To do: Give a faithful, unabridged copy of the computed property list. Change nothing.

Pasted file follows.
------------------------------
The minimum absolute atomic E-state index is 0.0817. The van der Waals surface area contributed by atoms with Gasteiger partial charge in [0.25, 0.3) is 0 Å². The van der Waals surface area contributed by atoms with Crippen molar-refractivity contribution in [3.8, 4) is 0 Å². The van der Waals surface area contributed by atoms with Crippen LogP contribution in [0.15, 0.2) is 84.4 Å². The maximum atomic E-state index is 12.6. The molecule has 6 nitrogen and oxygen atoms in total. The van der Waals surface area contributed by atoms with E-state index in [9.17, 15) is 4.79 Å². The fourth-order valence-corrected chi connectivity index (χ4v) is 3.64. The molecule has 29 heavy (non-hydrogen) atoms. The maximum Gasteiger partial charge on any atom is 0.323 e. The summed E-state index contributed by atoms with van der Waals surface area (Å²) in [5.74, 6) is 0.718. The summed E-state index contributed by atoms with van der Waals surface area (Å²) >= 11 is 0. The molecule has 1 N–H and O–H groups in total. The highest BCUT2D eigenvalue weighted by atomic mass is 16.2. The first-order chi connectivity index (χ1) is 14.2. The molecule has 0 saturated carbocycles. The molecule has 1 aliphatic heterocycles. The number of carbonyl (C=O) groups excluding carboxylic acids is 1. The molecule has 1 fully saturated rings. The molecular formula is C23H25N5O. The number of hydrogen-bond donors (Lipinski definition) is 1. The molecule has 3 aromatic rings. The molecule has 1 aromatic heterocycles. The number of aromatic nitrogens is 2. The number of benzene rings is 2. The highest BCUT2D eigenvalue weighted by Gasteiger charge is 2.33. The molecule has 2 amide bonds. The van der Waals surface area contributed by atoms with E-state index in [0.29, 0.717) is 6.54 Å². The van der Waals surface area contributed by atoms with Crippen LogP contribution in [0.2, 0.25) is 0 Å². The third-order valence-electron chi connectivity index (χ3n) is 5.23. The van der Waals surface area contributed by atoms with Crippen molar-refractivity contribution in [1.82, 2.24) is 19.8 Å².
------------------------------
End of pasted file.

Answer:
The minimum absolute atomic E-state index is 0.0817. The van der Waals surface area contributed by atoms with Gasteiger partial charge in [0.25, 0.3) is 0 Å². The van der Waals surface area contributed by atoms with Crippen molar-refractivity contribution in [3.8, 4) is 0 Å². The van der Waals surface area contributed by atoms with Crippen LogP contribution in [0.15, 0.2) is 84.4 Å². The maximum atomic E-state index is 12.6. The molecule has 6 nitrogen and oxygen atoms in total. The van der Waals surface area contributed by atoms with E-state index in [9.17, 15) is 4.79 Å². The fourth-order valence-corrected chi connectivity index (χ4v) is 3.64. The molecule has 29 heavy (non-hydrogen) atoms. The maximum Gasteiger partial charge on any atom is 0.323 e. The summed E-state index contributed by atoms with van der Waals surface area (Å²) in [5.74, 6) is 0.718. The summed E-state index contributed by atoms with van der Waals surface area (Å²) >= 11 is 0. The molecule has 1 N–H and O–H groups in total. The highest BCUT2D eigenvalue weighted by atomic mass is 16.2. The first-order chi connectivity index (χ1) is 14.2. The molecule has 0 saturated carbocycles. The molecule has 1 aliphatic heterocycles. The number of carbonyl (C=O) groups excluding carboxylic acids is 1. The molecule has 1 fully saturated rings. The molecular formula is C23H25N5O. The number of hydrogen-bond donors (Lipinski definition) is 1. The molecule has 3 aromatic rings. The molecule has 1 aromatic heterocycles. The number of aromatic nitrogens is 2. The number of benzene rings is 2. The highest BCUT2D eigenvalue weighted by Gasteiger charge is 2.33. The molecule has 2 amide bonds. The van der Waals surface area contributed by atoms with E-state index in [0.29, 0.717) is 6.54 Å². The van der Waals surface area contributed by atoms with Crippen LogP contribution in [0.2, 0.25) is 0 Å². The third-order valence-electron chi connectivity index (χ3n) is 5.23. The van der Waals surface area contributed by atoms with Crippen molar-refractivity contribution in [1.82, 2.24) is 19.8 Å².